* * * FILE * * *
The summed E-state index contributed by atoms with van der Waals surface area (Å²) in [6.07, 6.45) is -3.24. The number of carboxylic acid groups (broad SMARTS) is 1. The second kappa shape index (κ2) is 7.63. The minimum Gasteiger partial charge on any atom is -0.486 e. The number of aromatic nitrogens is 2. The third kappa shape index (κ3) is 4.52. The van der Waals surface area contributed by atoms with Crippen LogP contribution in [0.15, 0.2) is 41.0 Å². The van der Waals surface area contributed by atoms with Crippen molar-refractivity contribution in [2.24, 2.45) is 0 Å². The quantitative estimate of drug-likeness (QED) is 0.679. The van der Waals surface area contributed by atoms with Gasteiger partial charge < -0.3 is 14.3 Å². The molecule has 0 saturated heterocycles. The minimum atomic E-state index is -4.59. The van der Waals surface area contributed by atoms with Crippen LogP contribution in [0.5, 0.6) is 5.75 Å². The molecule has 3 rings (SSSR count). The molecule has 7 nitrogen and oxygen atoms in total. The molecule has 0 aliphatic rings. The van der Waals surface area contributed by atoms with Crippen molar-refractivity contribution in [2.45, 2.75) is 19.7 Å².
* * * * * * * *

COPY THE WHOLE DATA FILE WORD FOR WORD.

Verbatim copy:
The summed E-state index contributed by atoms with van der Waals surface area (Å²) in [6.07, 6.45) is -3.24. The number of carboxylic acid groups (broad SMARTS) is 1. The second kappa shape index (κ2) is 7.63. The minimum Gasteiger partial charge on any atom is -0.486 e. The number of aromatic nitrogens is 2. The third kappa shape index (κ3) is 4.52. The van der Waals surface area contributed by atoms with Crippen LogP contribution in [0.15, 0.2) is 41.0 Å². The van der Waals surface area contributed by atoms with Crippen molar-refractivity contribution in [2.24, 2.45) is 0 Å². The quantitative estimate of drug-likeness (QED) is 0.679. The van der Waals surface area contributed by atoms with Gasteiger partial charge < -0.3 is 14.3 Å². The molecule has 0 saturated heterocycles. The minimum atomic E-state index is -4.59. The van der Waals surface area contributed by atoms with Crippen LogP contribution in [0.5, 0.6) is 5.75 Å². The molecule has 3 rings (SSSR count). The molecule has 7 nitrogen and oxygen atoms in total. The molecule has 0 aliphatic rings. The van der Waals surface area contributed by atoms with Crippen molar-refractivity contribution in [2.45, 2.75) is 19.7 Å².